This is an area in transition from growing coca – to cacao. Since the recent peace deal between the government and FARQ, tensions were clearly a lot lower than when I was there 18 months ago, but the tyre marks on tarmac air strips in the middle of nowhere still looked pretty recent. Happily the biggest surprise along the road was this road kill crocodile – it happens a lot apparently!


Arauca – Bogota

There are many farmers in this particular co-operative, so discussions were long. They have a number of different beans. The ones I get for my Los Llanos bars have beautiful red fruit notes. The crop is just getting underway, so it is a great time to visit. These are the fermentation boxes, where the beans and pulp are turned daily and reach temperatures of around 52℃ . This is the crucial step for the beans to develop the flavours and aromas that you get in the final chocolate.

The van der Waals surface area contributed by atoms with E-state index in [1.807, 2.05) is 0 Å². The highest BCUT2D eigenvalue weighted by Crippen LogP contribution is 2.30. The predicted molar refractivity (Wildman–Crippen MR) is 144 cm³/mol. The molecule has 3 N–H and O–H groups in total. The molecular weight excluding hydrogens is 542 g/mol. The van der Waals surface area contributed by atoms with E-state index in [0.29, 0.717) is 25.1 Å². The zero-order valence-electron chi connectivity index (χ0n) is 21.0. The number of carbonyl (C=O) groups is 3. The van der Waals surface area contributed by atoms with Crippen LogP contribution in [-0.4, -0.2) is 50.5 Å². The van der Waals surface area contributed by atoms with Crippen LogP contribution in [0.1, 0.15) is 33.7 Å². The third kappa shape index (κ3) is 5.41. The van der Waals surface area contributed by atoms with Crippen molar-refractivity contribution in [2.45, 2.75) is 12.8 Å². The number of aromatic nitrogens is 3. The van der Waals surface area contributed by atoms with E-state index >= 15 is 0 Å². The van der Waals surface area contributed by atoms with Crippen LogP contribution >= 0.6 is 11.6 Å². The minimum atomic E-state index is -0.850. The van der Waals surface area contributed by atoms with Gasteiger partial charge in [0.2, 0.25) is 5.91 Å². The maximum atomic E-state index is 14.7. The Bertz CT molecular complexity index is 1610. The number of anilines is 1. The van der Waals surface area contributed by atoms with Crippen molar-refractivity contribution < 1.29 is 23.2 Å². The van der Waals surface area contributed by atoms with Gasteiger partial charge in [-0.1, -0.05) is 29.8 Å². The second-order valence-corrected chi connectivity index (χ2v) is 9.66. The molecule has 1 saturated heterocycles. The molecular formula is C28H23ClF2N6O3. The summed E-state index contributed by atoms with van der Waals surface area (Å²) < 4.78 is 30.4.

This stage is typically missed out for the low grade beans used in industrial chocolate.

There was just time to stop for a roadside beer on the way out. Back to Bogota ready for a flight the next morning to Caracas.

Bogota – Caracas

Remarkably we got an incredible view of Choroni, my local town as we flew in, around the coast, to Venezuela. My farm is just out of the picture, high up on the left.

Rio Caribe

That 10 hour drive to Rio Caribe is one of my favourites – it isn’t hard to see why. I have been buying beans from the Francescis since I started making chocolate. The Rio Caribe Superior is the King of beans, with deep coffee and nut notes, I use it to make Milk of the Gods too. This time I was visiting to inspect a shipment they are just preparing. The bigger of the 2 annual crops was just coming in. Each bean is separately sorted before having their pulp-covered beans removed from the pods.